Matthew Desmond, a sociologist at Harvard, has written a critically-acclaimed study of the role evictions play in the lives of America’s poor. In Evicted: Poverty and Profit in the American City, Desmond argues that the lack of access to affordable housing has become one of the most important, and unrecognized, social crises in the country. For his research, which involved years of ethnographic fieldwork in inner-city Milwaukee, Desmond was awarded a 2015 MacArthur Fellowship. Desmond recently spoke to Current Affairs legal editor Oren Nimni about his work.

ON: What was the goal of doing the research?

MD: For me, the first goal was just understanding. I’ve always been perplexed and troubled by how much poverty there is in America, the richest country with the most poverty, and I’ve always found that totally unnecessary. I wanted to understand the role housing plays in that story. If you read poverty literature, you read a lot about jobs and joblessness in families in all sorts of forms and mass incarceration. There’s just not a lot on housing. But we’re at this point where the majority of poor folks live in private apartments and get no assistance. They spend most of their money on housing, it’s a completely vital and imposing thing in their lives, and we just didn’t know much about it. When I started I had no idea how prevalent eviction was, I had no idea how consequential it would be. I thought eviction would be like a good window into [poverty], a good narrative device to hold the story together. I didn’t have any idea that it would be the central problem that emerged from the research.

ON: One possible risk I saw was that, over the past 10-15 years in particular, there have been a lot of books that pitch themselves as saying “this is actually the thing that explains poverty.” “It’s actually mass incarceration,” “it’s actually jobs,” etc. There’s a lot of value in saying that these are elements of poverty, the way it manifests, but if you say “no, this is actually the root cause,” and we address housing but don’t address other aspects of poverty, we will just continue to poke at the problem while the underlying conditions continue to reify.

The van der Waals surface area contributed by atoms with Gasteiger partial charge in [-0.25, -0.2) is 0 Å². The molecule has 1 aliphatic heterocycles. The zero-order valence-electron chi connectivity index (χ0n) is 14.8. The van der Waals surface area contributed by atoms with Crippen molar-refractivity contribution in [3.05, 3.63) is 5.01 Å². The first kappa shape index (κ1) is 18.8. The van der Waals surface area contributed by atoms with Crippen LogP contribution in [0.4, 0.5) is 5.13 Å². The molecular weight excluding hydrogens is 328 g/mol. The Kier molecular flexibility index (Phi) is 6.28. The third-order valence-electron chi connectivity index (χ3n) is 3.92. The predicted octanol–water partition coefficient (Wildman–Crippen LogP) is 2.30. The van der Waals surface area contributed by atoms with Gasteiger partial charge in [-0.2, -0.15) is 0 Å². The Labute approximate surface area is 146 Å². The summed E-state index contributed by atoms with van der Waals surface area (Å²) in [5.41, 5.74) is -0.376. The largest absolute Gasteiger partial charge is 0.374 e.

MD: I so wish that was our problem. I so wish our problem was that we’re focusing too much policy on housing. I would love that problem. I think the problem we have is that only 1 of 4 American families that qualify for housing assistance get it. The vast majority of poor folks get nothing, from any level of government. If you ask the typical American, maybe not your readership, but the typical American “where do poor folks live”? They would say public housing, and that couldn’t be further from the truth. And so we have to have a huge investment that’s on the scale of the problem, we can’t settle for smaller change anymore when it comes to this issue of the affordable housing crisis.

Poverty is never just poverty, and this search for a silver bullet doesn’t confront the complexity of the problem and I hope the book does. You see the problem of joblessness, the problem of trauma, and we have to confront all of these things. I think you’re right, but also that housing has to be at the table and for a long time it just hasn’t been. And so any comprehensive poverty legislation has to have a housing component. I wouldn’t argue that that would a panacea. But also, we are existing in a world where the waiting list for public housing in our nation’s capital is like 20 years long. That’s out world. I would love it if we had inherited a world where housing assistance, etc., were addressed and we had dealt with that problem.

ON: One thing the book makes clear is that while it is partially about these grander systems of economics and housing availability, it’s also about actual people that make decisions every day in those systems. I’m thinking of the main landlord in the book, who makes decisions every day about whether to give leniency on rent or evict a tenant. There’s a place that you cite as the one time you intervened and convinced her to not call the Sheriff, which actually changed someone’s life, however marginally. How do we get at that, the fact that it’s not all systemic, that there are individual people making often devastatingly cruel choices?

MD: Or super generous choices. Part of me just doesn’t want something as fundamental as housing to come down to the whims of an individual, and I think that if you are a stable renter, it doesn’t. And there are legal protections and procedures for both landlords and tenants. But if you are someone like Arleen, renting at the bottom of the market and paying 80% of your income in rent, those laws literally cost money. And you exercise them at serious risk of eviction. So under those kinds of conditions, you really are at the risk of caprice either way; you could experience benevolence and magnanimity or callousness.